How do you find a rare animal that lives in swift-flowing streams, hides under enormous rocks, and swims faster than Michael Phelps? The critter we’re looking for is the hellbender (aka snot otter, grampus, devil dog, the list goes on…). The traditional way find these prehistoric-looking salamanders involves several steps: 1) recruit assistants with fast reflexes, 2) wait while everyone squeezes into wetsuits, 3) work your butts off lifting rocks, 4) blindly feel around for something squishy, and 5) hope you get lucky. But now there’s an easier way to do this, and it’s inspired by forensic science. Read more
Archive for Pennsylvania
With the help of the National Zoo’s pathologist, Dr. Tim Walsh, we solved the mystery of the yellow bump-covered darters! Official diagnosis? Grubs. That’s right, the good ol’ encysting fluke worm also known as the yellow grub (Clinostomum). This is a common parasite that starts its life in a snail, ends up in a bird, and in the middle lives in freshwater fish like darters, dace, shiners, and chubs. The worms hatch in the water, but have only hours to find a snail host or else face certain death. Once the larval grubs leave the snail, they enter the fish and set up shop in its flesh, making a swollen lump called a metacercaria. Are they harmful to fish? Sometimes. Severe infestations can be fatal. But then again many fish can get by just fine with a more modest number of the yellow, wriggling parasites. Are they harmful to humans? Well… It seems like the jury is still out on that one. Traditional thinking seems to be that, like other parasites of birds, this grub won’t infect people. But in 1995 a Korean man went to the doctor with pain and a “foreign body sensation” in his throat. Yup, you guessed it – he got grubs. Since then many other infections in humans have been reported, always involving individuals who eat uncooked fish. So it’s always a good idea to cook fish thoroughly.
For the time being we’ll keep an eye on this grub-infested fish population. It will be interesting to see how they cope with the parasites. Why did these grubs suddenly appear in a new fish population? We may never know, but we’re still looking for clues.
You can find out more information about yellow grubs and other fish parasites at the PA Fish & Boat Commission website.
In our last post we shared a video about hellbenders as “water detectors”. Other species (especially mussels and macroinvertebrates) can also help us detect problems in freshwater habitats. So when our science team is surveying for hellbenders in the wild, we make note of anything unusual we find. Last summer, we were wrangling hellbenders with Eric Chapman in western Pennsylvania, when he caught a fantail darter in his net. Darters are pretty common little fish (though some species are endangered) but there was something very unusual about this one – its belly was covered with yellow bumps! Eric had been surveying these streams since 2005 and had never seen anything like it. Read more
We met up with Eric’s team early this morning excited to wrangle some hellbenders. Barbara and Brian had never seen one in the wild, and we were going to a great site. Eric expected to find 15-20 benders today! But after the first hour of intense searching with no success, I was starting to wonder. It would pretty much have to start raining hellbenders for us to meet Eric’s goal…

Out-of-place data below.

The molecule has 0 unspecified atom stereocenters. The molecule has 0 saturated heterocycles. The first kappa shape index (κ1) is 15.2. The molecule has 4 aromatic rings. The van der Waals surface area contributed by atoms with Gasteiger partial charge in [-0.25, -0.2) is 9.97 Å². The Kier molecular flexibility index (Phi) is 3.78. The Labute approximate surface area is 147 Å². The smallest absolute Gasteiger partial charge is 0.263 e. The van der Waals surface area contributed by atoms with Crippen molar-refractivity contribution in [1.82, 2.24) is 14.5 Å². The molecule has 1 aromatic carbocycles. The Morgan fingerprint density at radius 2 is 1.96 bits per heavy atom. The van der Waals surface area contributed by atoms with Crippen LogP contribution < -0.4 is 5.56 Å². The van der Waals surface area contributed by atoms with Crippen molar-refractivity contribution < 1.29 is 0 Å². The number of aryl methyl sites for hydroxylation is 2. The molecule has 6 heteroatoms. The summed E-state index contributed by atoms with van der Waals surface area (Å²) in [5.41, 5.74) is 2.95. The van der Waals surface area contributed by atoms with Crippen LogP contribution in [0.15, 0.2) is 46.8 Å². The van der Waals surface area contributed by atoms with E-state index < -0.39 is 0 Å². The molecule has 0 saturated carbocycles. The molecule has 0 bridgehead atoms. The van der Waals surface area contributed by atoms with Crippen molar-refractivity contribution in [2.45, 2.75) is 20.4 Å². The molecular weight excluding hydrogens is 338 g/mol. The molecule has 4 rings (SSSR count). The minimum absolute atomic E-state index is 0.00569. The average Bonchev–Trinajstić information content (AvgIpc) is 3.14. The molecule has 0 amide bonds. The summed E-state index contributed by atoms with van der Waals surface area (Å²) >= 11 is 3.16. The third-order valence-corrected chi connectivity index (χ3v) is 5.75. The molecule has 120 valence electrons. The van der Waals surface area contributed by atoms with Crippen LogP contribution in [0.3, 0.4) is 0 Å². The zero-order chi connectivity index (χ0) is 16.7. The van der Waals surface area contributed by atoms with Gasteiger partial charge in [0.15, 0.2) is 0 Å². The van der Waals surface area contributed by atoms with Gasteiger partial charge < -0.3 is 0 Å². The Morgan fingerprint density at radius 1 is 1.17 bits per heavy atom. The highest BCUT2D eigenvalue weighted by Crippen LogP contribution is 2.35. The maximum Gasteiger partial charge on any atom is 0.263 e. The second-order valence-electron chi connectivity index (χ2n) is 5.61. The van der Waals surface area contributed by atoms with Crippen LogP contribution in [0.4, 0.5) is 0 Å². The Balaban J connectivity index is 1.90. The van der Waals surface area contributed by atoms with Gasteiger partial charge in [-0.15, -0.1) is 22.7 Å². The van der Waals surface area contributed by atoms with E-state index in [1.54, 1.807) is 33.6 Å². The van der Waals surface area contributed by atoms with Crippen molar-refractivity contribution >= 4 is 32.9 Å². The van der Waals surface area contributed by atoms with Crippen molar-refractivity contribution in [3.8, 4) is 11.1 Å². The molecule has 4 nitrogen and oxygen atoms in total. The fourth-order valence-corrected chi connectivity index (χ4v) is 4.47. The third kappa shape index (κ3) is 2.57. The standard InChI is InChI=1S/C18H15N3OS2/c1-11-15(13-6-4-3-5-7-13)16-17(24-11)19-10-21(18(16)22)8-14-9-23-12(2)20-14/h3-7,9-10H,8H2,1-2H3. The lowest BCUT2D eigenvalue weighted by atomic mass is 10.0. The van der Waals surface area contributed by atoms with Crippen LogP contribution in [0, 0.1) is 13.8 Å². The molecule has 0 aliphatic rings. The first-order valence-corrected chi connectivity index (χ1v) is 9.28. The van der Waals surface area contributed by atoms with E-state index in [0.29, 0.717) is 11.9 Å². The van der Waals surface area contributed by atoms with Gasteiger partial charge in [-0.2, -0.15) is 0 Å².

Time for another trip to Pennsylvania! This time I have two people from the zoo joining me: Barbara Watkins (an animal keeper at the Reptile Discovery Center) and Brian Gratwicke (amphibian biologist, photographer extraordinaire, and my supervisor). Eric was originally going to survey the same creek we were at last time, but when he heard that my boss was coming, he rearranged their schedule and took us to the best hellbender site in the region. Woo-hoo! Yup, Eric’s pretty much the best research collaborator you could ask for.
Lauren and I spent the night at a campground just around the corner from the site. On our way into town, we stopped at a small grocery store and ended up making friends with the profusely muscular and impossibly tanned cashier clerk (Lauren opened the conversation with “Are you from Jersey Shore?” which I think he appreciated). Two of his friends were hanging out, and one of them, a nursing student, was very interested in the health component of our hellbender study. She’d never heard of a hellbender, and when I pulled out our life-sized model she was completely floored. How could a 2 foot long salamander that belongs in a “Jurassic Park” prequel be living in the streams of central Pennsylvania?!? Read more
This time it’s just me and Lauren, and we’re heading up to central Pennsylvania. Tomorrow morning we’ll meet up with Eric Chapman from Western PA Conservancy, who is leading the state’s hellbender surveys. I’ve never met Eric, but have heard that he’s a lot of fun to work with, so I’m really looking forward to this trip. It’ll be a quick one – we’re surveying all day tomorrow and driving back in the evening. After talking with Eric yesterday, I’m really eager to get some samples from this population. The surrounding area has been heavily impacted by Marcellus shale drilling (a.k.a. hydraulic fracturing or “hydrofracking”), and Eric has been finding fewer and fewer hellbenders at this site. Assessing the health of the last remaining hellbenders in this creek will be interesting – and hopefully useful from a management standpoint. We’ve got all our gear packed up (including a back-up blood centrifuge!) and are ready to go.